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    3. Broken Pieces, I think that no matter what, it's a good thing that you and your son are in reunion. And no matter what, you are a good person for your son, a reasonable person who he could feel comfortable talking to.

      Like you, I am in reunion with my younger son for less than two years. I have experienced some of the feelings you describe, and I think the first 2 years are perhaps the toughest, as it takes awhile for (some of the things that Lorraine described above) to sink in. The years are gone the shared experiences are not there. And although it seems we have much wit, wisdom and love to share, there doesn't appear to be a great deal of interest. At least that's how it's going with me. It will take a long time for us to know each other (years).

      I hope that things will continue to go forward for you and your son. Although there isn't much communication, things are going OK, not badly, and I have to remember that.

      If it helps to know, I sadly complained to my husband that my son doesn't seem to want to talk on the phone, and doesn't have time to answer my e-mails. Husband started laughing, and said, "NOW, that's a normal mother-son relationship!" That made me laugh, as it's so true :), and I have to admit it. I hope this will help a little bit.

      Don't be worried about pulling back sometimes, perhaps your son needs some space anyway. That was the case with my son, and I'm just trying not to be a bother. My husband has said that no matter if he grew up with me, or what the situation was, no grown man wants to see an email from "Mom" every day! This is good common sense, and I've abided by it, I hope. Best wishes to you, and remember - no matter the circumstances - your baby was taken from you! By society, church, uncaring family. That is a fact, No matter what.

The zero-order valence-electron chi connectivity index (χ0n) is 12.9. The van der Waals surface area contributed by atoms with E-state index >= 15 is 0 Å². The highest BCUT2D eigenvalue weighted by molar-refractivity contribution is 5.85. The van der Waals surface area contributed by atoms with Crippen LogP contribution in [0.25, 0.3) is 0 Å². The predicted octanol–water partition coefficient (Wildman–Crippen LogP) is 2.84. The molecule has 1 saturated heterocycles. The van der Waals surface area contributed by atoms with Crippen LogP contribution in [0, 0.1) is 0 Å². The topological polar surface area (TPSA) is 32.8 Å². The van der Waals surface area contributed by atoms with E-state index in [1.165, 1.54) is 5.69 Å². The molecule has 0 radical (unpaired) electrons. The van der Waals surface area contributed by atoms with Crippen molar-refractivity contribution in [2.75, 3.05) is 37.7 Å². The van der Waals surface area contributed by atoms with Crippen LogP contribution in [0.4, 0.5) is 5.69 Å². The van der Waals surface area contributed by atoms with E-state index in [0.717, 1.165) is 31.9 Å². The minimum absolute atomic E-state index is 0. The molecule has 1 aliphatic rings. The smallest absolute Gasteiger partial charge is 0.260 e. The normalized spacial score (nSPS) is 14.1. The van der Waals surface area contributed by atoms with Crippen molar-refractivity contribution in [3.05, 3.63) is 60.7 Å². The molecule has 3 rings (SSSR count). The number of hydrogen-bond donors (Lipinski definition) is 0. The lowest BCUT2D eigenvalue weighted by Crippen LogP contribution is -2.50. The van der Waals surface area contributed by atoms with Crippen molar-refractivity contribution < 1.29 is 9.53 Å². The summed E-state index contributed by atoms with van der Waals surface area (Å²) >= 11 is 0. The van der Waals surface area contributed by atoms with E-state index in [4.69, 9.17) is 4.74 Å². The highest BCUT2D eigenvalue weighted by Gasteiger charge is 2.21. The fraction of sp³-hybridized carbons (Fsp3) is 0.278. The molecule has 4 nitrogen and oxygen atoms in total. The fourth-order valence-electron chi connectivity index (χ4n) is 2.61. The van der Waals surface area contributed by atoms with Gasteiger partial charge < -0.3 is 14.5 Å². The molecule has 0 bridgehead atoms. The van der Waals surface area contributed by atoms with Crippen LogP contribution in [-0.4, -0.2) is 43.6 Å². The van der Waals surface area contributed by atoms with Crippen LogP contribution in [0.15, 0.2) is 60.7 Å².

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  4. Happy 35th anniversary to you and Anthony! Love to you from a fellow bowl-collector... I read somewhere that those of us who acquire them believe we'll always have enough good things with which to fill them, and to share with the people we care about. Your party proved that point.

    xx MrsTBB

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    1. Didn't know that about bowls! I could have served 45, it appears. There were bowls I didn't even bring up out of storage. I have bowls from the 40s and 50s that are among my favorites...but then I move into celandine, the blue and white bowls from China, some hand-painted ones from China I bought from the sale rack at the old B. Altman in Manhattan, others from Portugal that I bought from my friend and yoga instructor at her yard sale....I could go on. Thanks for the note, Mrs. TB.

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  5. Congrats on your anniversary that's a long time to be married. In February Mike and I will celebrate our 20th anniversary.
    Best of luck on your upcoming speech. If I lived close by I would be there to support you for sure! Can't wait to read your report on how it all goes at the conference.

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  6. How funny, bowls of all things!! I have cups - coffee cups. I don't actually collect them, they collect me. At least that is what I suspect. I even got one from my secret santa last year....hmmmm... the cup and bowl conspiracy!